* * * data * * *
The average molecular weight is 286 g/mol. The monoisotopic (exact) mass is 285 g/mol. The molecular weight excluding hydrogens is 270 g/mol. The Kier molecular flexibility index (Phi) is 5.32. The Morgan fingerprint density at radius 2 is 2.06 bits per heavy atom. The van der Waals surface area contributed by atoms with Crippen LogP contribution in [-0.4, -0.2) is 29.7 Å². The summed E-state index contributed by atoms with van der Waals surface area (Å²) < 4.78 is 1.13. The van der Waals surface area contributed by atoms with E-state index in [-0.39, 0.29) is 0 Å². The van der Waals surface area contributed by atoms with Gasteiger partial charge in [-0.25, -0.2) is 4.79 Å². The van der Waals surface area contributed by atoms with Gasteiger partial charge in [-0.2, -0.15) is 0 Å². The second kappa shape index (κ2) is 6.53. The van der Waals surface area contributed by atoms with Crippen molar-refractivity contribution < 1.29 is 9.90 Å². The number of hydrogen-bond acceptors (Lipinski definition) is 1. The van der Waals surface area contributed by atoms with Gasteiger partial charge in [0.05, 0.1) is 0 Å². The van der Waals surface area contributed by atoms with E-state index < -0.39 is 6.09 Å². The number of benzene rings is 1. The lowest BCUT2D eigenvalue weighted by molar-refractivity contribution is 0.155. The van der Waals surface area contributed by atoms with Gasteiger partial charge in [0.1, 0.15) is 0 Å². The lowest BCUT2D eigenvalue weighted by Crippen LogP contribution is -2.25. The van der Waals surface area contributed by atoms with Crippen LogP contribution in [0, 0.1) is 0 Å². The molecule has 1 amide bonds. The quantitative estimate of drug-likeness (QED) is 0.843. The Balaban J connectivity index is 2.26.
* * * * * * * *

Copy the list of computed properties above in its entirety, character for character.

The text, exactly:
The average molecular weight is 286 g/mol. The monoisotopic (exact) mass is 285 g/mol. The molecular weight excluding hydrogens is 270 g/mol. The Kier molecular flexibility index (Phi) is 5.32. The Morgan fingerprint density at radius 2 is 2.06 bits per heavy atom. The van der Waals surface area contributed by atoms with Crippen LogP contribution in [-0.4, -0.2) is 29.7 Å². The summed E-state index contributed by atoms with van der Waals surface area (Å²) < 4.78 is 1.13. The van der Waals surface area contributed by atoms with E-state index in [-0.39, 0.29) is 0 Å². The van der Waals surface area contributed by atoms with Gasteiger partial charge in [-0.25, -0.2) is 4.79 Å². The van der Waals surface area contributed by atoms with Gasteiger partial charge in [-0.2, -0.15) is 0 Å². The second kappa shape index (κ2) is 6.53. The van der Waals surface area contributed by atoms with Crippen molar-refractivity contribution < 1.29 is 9.90 Å². The number of hydrogen-bond acceptors (Lipinski definition) is 1. The van der Waals surface area contributed by atoms with Gasteiger partial charge in [0.05, 0.1) is 0 Å². The van der Waals surface area contributed by atoms with E-state index < -0.39 is 6.09 Å². The number of benzene rings is 1. The lowest BCUT2D eigenvalue weighted by molar-refractivity contribution is 0.155. The van der Waals surface area contributed by atoms with Gasteiger partial charge in [0.1, 0.15) is 0 Å². The lowest BCUT2D eigenvalue weighted by Crippen LogP contribution is -2.25. The van der Waals surface area contributed by atoms with Crippen LogP contribution in [0, 0.1) is 0 Å². The molecule has 1 amide bonds. The quantitative estimate of drug-likeness (QED) is 0.843. The Balaban J connectivity index is 2.26.